4 COMMON ESTATE PLANNING MISTAKES TO AVOID
AVOID THESE 4 COMMON ESTATE PLANNING MISTAKES
Hi, it’s Guy DiMartino. I am a Northwest Indiana state planning and probate lawyer. Today, I’d like to talk about four common mistakes that I see with folks when it comes to their estate plan. But before I get started, if you ever have any questions about an Northwest Indiana estate plan or probate matter, you can always reach out to me at indianastatemeeting.com. We can set up an appointment in person, by phone or by video conference.
ESTATE PLANNING MISTAKE NUMBER ONE
So here are the four common mistakes. The first one really has to do with a mindset and really trying to understand your goals and what you’re hoping to accomplish with your estate plan. Do you have a disabled spouse? Do you have disabled kids? Do you want to provide for your grandkids college and education and things along those lines? So the first thing is designing an estate plan without really coming to grips with what your goals are and what you hope to accomplish.
ESTATE PLANNING MISTAKE NUMBER TWO
The second mistake that I see a lot of times is dealing with certain folks, having the wrong people in your circle, whether it is the wrong CPA, or the wrong attorney, or the wrong financial planner. In some circumstances, financial planners are commissioned based so they get paid on what they sell or trade, on the other hand, others are fee for service financial planners who do not receive compensation based on commission. Sometimes a financial planner will recommend a vehicle for a financial plan that might not really jive with your goals.
This is why your estate planning goals is number one. Once you have your goals, you need to discuss your goals and your concerns with your attorney, CPA, and your financial planner. So if you’re not clear with your goals, then they might have and puts you in the wrong direction, or sometimes folks will send you in the wrong direction for their own benefit.
ESTATE PLANNING MISTAKE NUMBER THREE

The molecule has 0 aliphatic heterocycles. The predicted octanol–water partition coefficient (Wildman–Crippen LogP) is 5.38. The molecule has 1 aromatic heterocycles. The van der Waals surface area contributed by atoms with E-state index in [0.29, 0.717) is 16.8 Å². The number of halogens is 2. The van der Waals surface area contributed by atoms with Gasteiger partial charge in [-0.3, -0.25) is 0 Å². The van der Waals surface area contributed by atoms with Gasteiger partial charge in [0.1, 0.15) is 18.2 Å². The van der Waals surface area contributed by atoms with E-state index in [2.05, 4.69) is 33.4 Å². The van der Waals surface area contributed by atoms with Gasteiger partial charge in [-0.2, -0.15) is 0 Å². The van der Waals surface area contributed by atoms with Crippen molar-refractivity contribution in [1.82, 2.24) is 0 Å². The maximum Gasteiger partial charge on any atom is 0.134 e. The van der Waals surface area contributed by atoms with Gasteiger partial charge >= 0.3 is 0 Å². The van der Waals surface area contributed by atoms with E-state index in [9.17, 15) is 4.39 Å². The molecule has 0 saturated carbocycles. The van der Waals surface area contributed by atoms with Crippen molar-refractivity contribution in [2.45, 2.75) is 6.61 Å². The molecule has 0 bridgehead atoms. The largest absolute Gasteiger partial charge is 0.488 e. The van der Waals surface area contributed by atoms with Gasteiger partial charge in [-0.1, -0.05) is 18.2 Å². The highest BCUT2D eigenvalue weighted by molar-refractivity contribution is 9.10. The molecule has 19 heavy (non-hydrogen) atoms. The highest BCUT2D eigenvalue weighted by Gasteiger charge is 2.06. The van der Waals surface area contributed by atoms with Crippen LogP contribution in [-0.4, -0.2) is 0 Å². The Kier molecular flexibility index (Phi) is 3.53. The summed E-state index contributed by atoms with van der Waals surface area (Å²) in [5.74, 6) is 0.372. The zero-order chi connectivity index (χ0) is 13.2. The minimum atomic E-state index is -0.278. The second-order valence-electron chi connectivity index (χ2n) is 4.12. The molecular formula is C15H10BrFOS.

The Third mistake that some folks make is failing to deal or account for any probate issues. Now, probate is not necessarily a bad thing, but it’s something that should be discussed. You know, what might be easier if you’re just leaving a home or a piece of property to go ahead and go through the probate process, because that might be cleaner as opposed to setting up a trust-based plan.
ESTATE PLANNING MISTAKE NUMBER 4
The fourth mistake is focusing and trying to control the future.
Trying to think in the future, sure. Regarding reasonable contingencies, for instance, you know what should happen if you lose your mind, or what should happen if you lose your physical ability to do things, or what should happen if somebody in the family becomes stricken with a disability, or has special needs.
The truth is that you can’t control or manage every potential contingency that can happen. But there are certain contingencies that you have to deal with and that you should deal with. For instance, what happens if you can’t make your own decisions, or what happens if you become terminally ill? What happens if you should die a sudden death, do you have the proper insurance or the proper money there to help support your spouse and your kids and things along those lines. These are contingencies that happen pretty much every day and should be at least discussed. When going into your estate plan.